Energy Savings Guide
This CMS Guide is designed to shine a light on the wide variety of energy saving laws in selected CEE countries by explaining the most important legal measures and helping you to discover where your opportunities might lie. Political and legal framework Energy transformation requires building up new energy sources and that takes time. Saving energy, however, is the quickest and cheapest way to address the current energy crisis, which is mainly caused by Russia’s invasion of Ukraine. Reducing energy consumption cuts households’ and companies’ high energy bills.Building on the “Fit for 55” package of proposals and completing the actions on energy security of supply and storage, the European Commission’s REPowerEU plan put forward a set of five actions, the first of which is energy saving. Union law sets forth mandatory saving goals for Member States but leaves them plenty of leeway to choose between a variety of measures. Applicant countries and many others have passed energy savings laws and targets too – offering additional flexibility.As a framework, the Fit for 55 package and the European Climate Law (REG 2021/1119) sets out a binding, irreversible reduction of anthropogenic emissions. By 2030, 55% of the net GHG (greenhouse gas) emissions compared to 1990 must be saved. By 2050, the mandatory net zero emission goal must be achieved.Regulation 2022/1032 requires that member states fill their gas storage facilities to at least 80-90% or that they store at least 35% of their average annual consumption in European storage facilities. Reducing consumption over the years reduces the filling obligation.Since August 2022, obligatory reductions in gas consumption apply to EU member states (Regulation 2022/1032). The core innovation of this regime is the Union alarm that can be triggered by the European Council if there is a material risk of grave gas supply shortages, extraordinary gas demand or a national alarm pursuant to Directive 2017/1938 in at least five Member States. Once a Union alarm has been triggered and for as long as it remains in force, member states must reduce their gas consumption by 15%. There is a partial exception if this would otherwise cause an electricity crisis in the respective member state. However, the steering measures to be taken and whether certain groups of gas consumers are granted more favourable conditions remain at the member state’s discretion. Regarding electricity, Regulation 2022/1854 on an emergency intervention to address high energy prices aims to reduce electricity consumption by 10% and ease the pressure on electricity prices through revenue caps. Again, Member States are free to choose the appropriate measures to reduce gross electricity consumption and meet the 10% target.Additional rules apply to the fuel consumption of trucks or the energy consumption of district heating/cooling. The CMS Guide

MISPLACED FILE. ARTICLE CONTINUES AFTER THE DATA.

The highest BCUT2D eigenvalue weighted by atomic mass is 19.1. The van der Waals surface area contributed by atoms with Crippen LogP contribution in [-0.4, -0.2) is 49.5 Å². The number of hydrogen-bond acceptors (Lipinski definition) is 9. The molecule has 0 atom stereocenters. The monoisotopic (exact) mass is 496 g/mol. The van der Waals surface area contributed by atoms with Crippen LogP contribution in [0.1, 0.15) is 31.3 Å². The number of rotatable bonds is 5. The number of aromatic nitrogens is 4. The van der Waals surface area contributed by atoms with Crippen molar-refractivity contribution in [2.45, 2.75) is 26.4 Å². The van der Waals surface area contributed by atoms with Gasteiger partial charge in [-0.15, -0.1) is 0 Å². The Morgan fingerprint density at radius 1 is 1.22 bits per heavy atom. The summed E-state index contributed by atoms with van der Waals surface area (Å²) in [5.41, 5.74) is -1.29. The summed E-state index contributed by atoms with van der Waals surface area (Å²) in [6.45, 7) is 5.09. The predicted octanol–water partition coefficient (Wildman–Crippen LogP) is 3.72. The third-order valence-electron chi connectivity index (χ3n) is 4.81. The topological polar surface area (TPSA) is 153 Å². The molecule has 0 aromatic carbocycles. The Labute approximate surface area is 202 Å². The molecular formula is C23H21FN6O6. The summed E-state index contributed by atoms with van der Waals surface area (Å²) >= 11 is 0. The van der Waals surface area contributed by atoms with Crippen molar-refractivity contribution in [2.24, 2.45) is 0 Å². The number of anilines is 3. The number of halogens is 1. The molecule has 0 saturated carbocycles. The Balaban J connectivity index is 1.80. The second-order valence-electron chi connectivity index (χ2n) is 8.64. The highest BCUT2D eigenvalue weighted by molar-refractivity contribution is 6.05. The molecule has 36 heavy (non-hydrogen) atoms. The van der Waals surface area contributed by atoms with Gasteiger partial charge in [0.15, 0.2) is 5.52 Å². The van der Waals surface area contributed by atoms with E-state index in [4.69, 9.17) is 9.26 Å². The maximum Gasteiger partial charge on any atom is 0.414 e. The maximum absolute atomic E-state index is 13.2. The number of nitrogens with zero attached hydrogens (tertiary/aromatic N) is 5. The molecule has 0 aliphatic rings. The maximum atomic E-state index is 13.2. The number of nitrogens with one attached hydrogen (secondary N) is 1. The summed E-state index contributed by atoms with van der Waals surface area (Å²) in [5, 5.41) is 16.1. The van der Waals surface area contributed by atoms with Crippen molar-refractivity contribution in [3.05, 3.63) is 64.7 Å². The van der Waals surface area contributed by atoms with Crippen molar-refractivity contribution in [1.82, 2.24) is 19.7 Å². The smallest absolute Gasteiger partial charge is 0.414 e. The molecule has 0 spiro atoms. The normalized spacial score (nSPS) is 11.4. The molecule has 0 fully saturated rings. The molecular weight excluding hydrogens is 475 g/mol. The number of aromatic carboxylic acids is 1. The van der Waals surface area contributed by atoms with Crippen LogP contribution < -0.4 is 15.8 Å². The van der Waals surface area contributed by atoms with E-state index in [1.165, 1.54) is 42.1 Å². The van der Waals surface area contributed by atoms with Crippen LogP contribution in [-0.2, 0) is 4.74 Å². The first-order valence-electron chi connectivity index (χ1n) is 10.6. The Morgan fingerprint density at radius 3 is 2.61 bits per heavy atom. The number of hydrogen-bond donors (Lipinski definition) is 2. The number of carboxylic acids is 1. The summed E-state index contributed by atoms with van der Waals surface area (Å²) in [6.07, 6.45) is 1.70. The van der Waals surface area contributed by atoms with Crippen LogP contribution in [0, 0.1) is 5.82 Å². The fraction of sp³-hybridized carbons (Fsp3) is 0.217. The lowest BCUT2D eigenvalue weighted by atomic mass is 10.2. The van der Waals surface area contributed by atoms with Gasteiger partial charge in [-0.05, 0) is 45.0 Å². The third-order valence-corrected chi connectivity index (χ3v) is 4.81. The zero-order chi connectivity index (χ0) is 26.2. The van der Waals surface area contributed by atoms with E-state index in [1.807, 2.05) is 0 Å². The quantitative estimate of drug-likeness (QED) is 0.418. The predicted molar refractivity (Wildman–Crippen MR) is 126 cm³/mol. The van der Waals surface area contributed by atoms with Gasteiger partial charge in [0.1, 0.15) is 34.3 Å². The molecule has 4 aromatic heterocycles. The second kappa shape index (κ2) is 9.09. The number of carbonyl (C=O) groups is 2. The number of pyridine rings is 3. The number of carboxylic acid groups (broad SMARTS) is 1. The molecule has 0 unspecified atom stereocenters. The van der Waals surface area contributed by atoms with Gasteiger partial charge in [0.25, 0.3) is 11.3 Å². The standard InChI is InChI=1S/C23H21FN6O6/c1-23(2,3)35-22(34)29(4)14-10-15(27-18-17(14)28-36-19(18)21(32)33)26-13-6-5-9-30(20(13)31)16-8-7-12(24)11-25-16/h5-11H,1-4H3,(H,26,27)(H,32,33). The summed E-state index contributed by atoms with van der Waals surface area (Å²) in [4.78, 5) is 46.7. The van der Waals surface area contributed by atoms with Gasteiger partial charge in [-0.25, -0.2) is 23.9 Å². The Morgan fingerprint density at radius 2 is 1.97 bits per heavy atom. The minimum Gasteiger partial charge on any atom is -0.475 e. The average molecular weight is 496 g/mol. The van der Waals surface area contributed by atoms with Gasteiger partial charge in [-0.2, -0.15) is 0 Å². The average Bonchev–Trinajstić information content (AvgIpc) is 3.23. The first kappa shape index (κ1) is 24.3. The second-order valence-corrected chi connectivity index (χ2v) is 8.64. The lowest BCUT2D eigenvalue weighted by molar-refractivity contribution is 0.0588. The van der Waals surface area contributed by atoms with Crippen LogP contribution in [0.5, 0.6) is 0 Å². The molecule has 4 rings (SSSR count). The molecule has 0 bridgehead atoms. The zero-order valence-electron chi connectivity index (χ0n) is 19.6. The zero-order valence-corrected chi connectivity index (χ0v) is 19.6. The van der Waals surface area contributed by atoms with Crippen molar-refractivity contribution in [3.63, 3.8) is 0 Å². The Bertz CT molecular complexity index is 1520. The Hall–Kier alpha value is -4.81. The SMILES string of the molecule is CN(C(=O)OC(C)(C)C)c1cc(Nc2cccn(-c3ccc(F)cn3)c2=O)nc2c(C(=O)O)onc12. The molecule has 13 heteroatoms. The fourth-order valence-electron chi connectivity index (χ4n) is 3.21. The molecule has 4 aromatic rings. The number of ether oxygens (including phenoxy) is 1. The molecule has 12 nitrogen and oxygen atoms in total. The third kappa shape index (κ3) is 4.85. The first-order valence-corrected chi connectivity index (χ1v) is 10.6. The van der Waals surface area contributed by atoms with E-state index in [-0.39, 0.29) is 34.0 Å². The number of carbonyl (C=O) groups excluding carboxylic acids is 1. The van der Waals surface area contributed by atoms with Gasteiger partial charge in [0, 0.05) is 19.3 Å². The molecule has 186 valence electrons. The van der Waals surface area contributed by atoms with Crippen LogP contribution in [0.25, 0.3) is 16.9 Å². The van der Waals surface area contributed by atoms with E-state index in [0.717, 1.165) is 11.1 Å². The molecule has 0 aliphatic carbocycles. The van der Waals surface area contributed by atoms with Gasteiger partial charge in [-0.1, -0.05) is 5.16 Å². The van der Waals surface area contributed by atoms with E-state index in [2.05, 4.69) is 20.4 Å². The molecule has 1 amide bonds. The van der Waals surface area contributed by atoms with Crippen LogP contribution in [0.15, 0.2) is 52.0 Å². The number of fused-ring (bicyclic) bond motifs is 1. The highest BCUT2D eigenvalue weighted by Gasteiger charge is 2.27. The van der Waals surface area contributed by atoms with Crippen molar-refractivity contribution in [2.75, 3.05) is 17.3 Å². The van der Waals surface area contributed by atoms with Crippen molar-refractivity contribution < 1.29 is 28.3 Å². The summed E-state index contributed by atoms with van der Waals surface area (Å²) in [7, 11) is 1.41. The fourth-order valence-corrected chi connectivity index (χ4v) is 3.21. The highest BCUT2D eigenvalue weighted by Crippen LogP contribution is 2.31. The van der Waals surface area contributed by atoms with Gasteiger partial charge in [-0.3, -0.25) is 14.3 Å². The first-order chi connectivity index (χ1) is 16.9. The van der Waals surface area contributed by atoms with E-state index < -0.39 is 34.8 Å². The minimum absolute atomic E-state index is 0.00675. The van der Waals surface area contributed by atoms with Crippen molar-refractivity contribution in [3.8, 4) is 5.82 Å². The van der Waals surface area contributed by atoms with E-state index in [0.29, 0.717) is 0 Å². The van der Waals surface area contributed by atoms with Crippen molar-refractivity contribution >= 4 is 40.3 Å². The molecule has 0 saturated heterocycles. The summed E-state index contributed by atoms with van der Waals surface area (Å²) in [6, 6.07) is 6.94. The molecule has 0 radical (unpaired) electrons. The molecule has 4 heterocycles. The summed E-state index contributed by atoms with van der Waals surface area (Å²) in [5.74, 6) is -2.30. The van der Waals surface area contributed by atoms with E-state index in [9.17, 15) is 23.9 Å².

The result of these regulations concerning energy saving has been the introduction of a wide variety of energy saving laws in individual states; and many more measures are still to come. This CMS Guide is designed to shine a light on these regulations by explaining the most important legal measures and helping you to discover where your opportunities might lie. For each jurisdiction, the guide is structured into:
(1) a country overview,
(2) national relief measures for high energy prices,
(3) national/regional/communal energy savings measures, and
(4) energy storage status and incentives.The following measures have been chosen by the states represented in this guide:
subsidies to end-consumers (Austria in general for energy prices; Croatia for gas consumption), price caps: electricity (Croatia for households, undertakings and certainpublic consumers; Ukraine for households),reduced VAT rate (Croatia, North Macedonia), tax incentives to privately store gas (Ukraine); exemption from steering measures for privately storing gas (Austria),subsidies to compensate for high energy prices (Bulgaria and Slovakia, in Slovenia for enterprises, in Türkiye for agriculture) and energy saving measures: (Croatia for SMEs); the reallocation of EU funds to support energy consumers (Slovakia); subsidies for energy storage solutions (Austria, Bulgaria and Ukraine) or for heat producers (Ukraine),energy efficiency measures incl. digitalisation (Bulgaria),reduced hours of electricity or heating supply (North Macedonia) or of gas supply (Slovakia),reduction of energy consumption by the public administration (Austria, North Macedonia, Slovenia), andobligations on gas storage operators to feed gas into the grid (Austria, Slovakia) or to supply heat producers at preferential prices (Ukraine).rewards for voluntary reduction of gas and/or electric energy consumption (Slovenia)educed permitting requirements for PV and wind plants (Türkiye).